By Benjamin Zander
The opportunity to meet the director and writer of an Oscar-winning film is a rare one, unless you live in Hollywood — or go to the College.
On Monday, March 28, Damien Chazelle, the director and writer of the 2015 Academy Award best picture nominee “Whiplash,” came to the College for a screening of the film, as well as a question and answer session with students.
“Whiplash,” which stars Miles Teller and J.K. Simmons, tells the story of a young jazz drummer and his experience as the new student in a class led by a tyrannical instructor who uses unorthodox and abusive methods of teaching. The film won three Oscars, including best supporting actor, best sound mixing and best editing, and received five nominations including best writing (adapted screenplay).
At the session following the screening, Chazelle spoke about his early career, when he would write and sell scripts to pay the bills.
“The only thing I could get people to pay me to write were sequels (or) horror movies,” Chazelle said.
But when he wasn’t writing to survive, Chazelle spent his spare time writing the kind of material that he enjoyed.
“This was just stuff I wanted to guard for the miraculous day in the future when I’d get to actually make it, and one of those things was ‘Whiplash,’” Chazelle said.
The path “Whiplash” took to get to the big screen was a bit circuitous. Before being made into a feature-length film, it was made into a short-film that premiered at the 2014 Sundance Film Festival in Utah.
“The first iteration of (‘Whiplash’) was a feature-length script that I wrote and was basically the movie that you saw,” Chazelle said, “But no one in Hollywood really wanted to make it, or at least didn’t want to let me make it, so we made a short as a way of a sales tool.”
Chazelle attributes Hollywood’s hesitation to two factors.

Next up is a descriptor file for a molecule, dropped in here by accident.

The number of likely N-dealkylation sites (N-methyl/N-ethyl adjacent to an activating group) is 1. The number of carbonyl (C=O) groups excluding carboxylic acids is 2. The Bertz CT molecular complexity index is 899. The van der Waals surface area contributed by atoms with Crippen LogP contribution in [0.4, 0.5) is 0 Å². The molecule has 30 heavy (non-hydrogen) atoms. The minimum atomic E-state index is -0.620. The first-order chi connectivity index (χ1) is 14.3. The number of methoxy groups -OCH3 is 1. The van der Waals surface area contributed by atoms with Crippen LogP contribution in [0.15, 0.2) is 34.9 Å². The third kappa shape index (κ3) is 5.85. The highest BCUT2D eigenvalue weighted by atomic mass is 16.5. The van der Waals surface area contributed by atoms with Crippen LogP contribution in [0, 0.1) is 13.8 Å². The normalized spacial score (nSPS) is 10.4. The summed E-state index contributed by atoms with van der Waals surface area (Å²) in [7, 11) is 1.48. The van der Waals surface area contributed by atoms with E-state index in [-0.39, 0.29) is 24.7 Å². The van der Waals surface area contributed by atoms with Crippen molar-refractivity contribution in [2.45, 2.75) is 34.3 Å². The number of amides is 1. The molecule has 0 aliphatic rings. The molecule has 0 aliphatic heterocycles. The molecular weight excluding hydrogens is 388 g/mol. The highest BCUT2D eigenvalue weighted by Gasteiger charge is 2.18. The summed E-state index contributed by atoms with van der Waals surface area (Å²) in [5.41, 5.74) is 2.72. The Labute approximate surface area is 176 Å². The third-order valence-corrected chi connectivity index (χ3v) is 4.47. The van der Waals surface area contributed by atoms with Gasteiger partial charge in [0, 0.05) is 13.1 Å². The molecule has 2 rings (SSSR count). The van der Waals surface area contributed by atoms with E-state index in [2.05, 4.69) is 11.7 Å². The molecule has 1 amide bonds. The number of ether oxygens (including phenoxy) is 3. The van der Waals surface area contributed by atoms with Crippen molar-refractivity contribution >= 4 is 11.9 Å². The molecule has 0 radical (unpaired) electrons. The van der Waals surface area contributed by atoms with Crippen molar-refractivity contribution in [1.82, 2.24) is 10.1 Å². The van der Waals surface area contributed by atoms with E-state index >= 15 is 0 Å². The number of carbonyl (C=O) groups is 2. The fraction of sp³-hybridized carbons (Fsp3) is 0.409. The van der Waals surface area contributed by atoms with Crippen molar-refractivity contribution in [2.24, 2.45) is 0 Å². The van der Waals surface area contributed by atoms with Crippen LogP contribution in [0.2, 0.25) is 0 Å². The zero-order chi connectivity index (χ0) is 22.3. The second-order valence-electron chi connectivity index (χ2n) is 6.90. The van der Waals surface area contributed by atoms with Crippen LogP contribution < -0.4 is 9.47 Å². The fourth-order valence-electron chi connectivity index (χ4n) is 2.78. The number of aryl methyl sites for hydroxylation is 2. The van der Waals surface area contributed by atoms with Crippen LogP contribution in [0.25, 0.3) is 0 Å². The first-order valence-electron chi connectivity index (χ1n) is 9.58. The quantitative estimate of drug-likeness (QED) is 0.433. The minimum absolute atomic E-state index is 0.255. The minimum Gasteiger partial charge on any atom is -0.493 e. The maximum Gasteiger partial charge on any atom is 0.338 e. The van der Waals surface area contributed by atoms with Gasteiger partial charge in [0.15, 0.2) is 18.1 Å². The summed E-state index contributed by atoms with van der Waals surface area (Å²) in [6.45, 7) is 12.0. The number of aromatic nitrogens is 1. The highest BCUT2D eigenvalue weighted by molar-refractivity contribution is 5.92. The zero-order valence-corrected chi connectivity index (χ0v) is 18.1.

“They didn’t trust me as a director because I hadn’t really done anything and I’m young,” Chazelle said. “And they didn’t trust the idea that a movie about jazz drumming, of all things, could be at all exciting.”
One thing that helped get the short off the ground was having well-known actor Simmons play the lead role as music teacher, Terrance Fletcher.
“One of the producers was friends with J.K. and had worked with him and said, ‘What do you think about J.K. Simmons? I might be able to get him to do a favor for us and do the short.’”
Chazelle laughed as he told students at the College that he was excited to have an actor that he could recognize.
Simmons went on to win the Academy Award for best actor in a supporting role for his performance in “Whiplash,” but Chazelle admitted that at first he didn’t think Simmons would be right for the role.
“He felt not scary enough to me, and I felt like I had seen him too many times as the insurance commercial guy,” Chazelle said. “He was J. Jonah Jameson, Juno’s dad. I thought he would turn everything into pure comedy.”
Chazelle’s mind changed the very first moment of shooting the short, when Simmons’s character started screaming.
“I thought, not only is he right for the role, but no one else can do this role,” Chazelle said. “It has to be him.”
Chazelle told students that he considers “Whiplash” to be the most personal thing he’s ever written. Back in high school, he, too, was in a jazz band taught by a tyrannical teacher.
“It was weirdly easy to write because it was either stuff that happened to me or stuff that happened to people I knew,” Chazelle said. “I was in a program where failure on stage, in front of an audience, was worse than death — like being in a battle and shooting your friend.”
After the question and answer session, Chazelle spent time taking selfies with students and answering their questions one-on-one.
Freshman communication studies major Tyler Law had the chance to tell Chazelle about a video-essay he had made about “Whiplash” for class, and much to the excitement of both parties, Chazelle told Law to send him the video.
“I was genuinely surprised he asked me to see it,” Law said. “I just hope he enjoys watching it as much as I enjoyed making it.”
Senior psychology and communication studies double major Adam Oppenheimer greatly appreciated the time he spent talking to Chazelle, as well.
“I got to talk with him one-on-one and he gave me great advice on getting started in the business,” Oppenheimer said. “Chazelle was a great guy who came across as humble and genuine and knowledgeable about filmmaking.”
Before making “Whiplash,” Chazelle had been trying to make a bigger movie, called “La La Land,” which, again, Hollywood was not interested in making. That all changed following the success of “Whiplash.”
“After ‘Whiplash’ came out, people who said no before suddenly went ‘Oh, sure, we want to make that now,’” Chazelle said. “It’s like becoming popular in high school — you don’t really change, it’s just that the reaction of the people around you changes.”
“La La Land,” which stars Ryan Gosling and Emma Stone, hits theaters in December 2016.